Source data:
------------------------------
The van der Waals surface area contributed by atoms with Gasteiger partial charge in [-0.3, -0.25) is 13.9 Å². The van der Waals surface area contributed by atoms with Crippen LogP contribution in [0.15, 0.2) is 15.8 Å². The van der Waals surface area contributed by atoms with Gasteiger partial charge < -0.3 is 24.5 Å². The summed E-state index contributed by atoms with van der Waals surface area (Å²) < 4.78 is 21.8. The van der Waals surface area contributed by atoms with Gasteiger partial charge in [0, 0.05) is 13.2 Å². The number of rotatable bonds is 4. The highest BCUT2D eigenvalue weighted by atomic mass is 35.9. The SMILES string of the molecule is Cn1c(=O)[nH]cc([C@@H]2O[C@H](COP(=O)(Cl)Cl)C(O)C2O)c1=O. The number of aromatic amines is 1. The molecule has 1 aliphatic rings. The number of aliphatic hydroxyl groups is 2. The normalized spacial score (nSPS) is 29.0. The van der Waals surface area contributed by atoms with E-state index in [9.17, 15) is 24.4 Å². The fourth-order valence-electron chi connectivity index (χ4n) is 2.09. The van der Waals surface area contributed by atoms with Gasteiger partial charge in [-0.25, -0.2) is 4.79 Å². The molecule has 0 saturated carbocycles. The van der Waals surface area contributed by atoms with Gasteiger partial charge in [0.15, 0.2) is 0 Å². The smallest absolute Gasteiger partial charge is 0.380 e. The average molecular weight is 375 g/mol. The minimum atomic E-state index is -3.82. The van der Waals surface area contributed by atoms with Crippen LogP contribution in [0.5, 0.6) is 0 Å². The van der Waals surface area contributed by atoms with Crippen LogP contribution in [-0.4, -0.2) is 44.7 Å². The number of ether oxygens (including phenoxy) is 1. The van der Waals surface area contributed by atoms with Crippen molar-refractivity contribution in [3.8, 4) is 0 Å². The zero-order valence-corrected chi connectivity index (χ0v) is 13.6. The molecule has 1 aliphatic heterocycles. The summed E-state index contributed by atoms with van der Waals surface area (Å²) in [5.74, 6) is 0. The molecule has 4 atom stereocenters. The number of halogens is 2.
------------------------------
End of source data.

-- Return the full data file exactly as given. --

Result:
The van der Waals surface area contributed by atoms with Gasteiger partial charge in [-0.3, -0.25) is 13.9 Å². The van der Waals surface area contributed by atoms with Crippen LogP contribution in [0.15, 0.2) is 15.8 Å². The van der Waals surface area contributed by atoms with Gasteiger partial charge < -0.3 is 24.5 Å². The summed E-state index contributed by atoms with van der Waals surface area (Å²) < 4.78 is 21.8. The van der Waals surface area contributed by atoms with Gasteiger partial charge in [0, 0.05) is 13.2 Å². The number of rotatable bonds is 4. The highest BCUT2D eigenvalue weighted by atomic mass is 35.9. The SMILES string of the molecule is Cn1c(=O)[nH]cc([C@@H]2O[C@H](COP(=O)(Cl)Cl)C(O)C2O)c1=O. The number of aromatic amines is 1. The molecule has 1 aliphatic rings. The number of aliphatic hydroxyl groups is 2. The normalized spacial score (nSPS) is 29.0. The van der Waals surface area contributed by atoms with E-state index in [9.17, 15) is 24.4 Å². The fourth-order valence-electron chi connectivity index (χ4n) is 2.09. The van der Waals surface area contributed by atoms with Gasteiger partial charge in [-0.25, -0.2) is 4.79 Å². The molecule has 0 saturated carbocycles. The van der Waals surface area contributed by atoms with Gasteiger partial charge in [0.15, 0.2) is 0 Å². The smallest absolute Gasteiger partial charge is 0.380 e. The average molecular weight is 375 g/mol. The minimum atomic E-state index is -3.82. The van der Waals surface area contributed by atoms with Crippen LogP contribution in [0.5, 0.6) is 0 Å². The van der Waals surface area contributed by atoms with Crippen LogP contribution in [-0.4, -0.2) is 44.7 Å². The number of ether oxygens (including phenoxy) is 1. The van der Waals surface area contributed by atoms with Crippen molar-refractivity contribution in [3.8, 4) is 0 Å². The zero-order valence-corrected chi connectivity index (χ0v) is 13.6. The molecule has 1 aliphatic heterocycles. The summed E-state index contributed by atoms with van der Waals surface area (Å²) in [5.74, 6) is 0. The molecule has 4 atom stereocenters. The number of halogens is 2.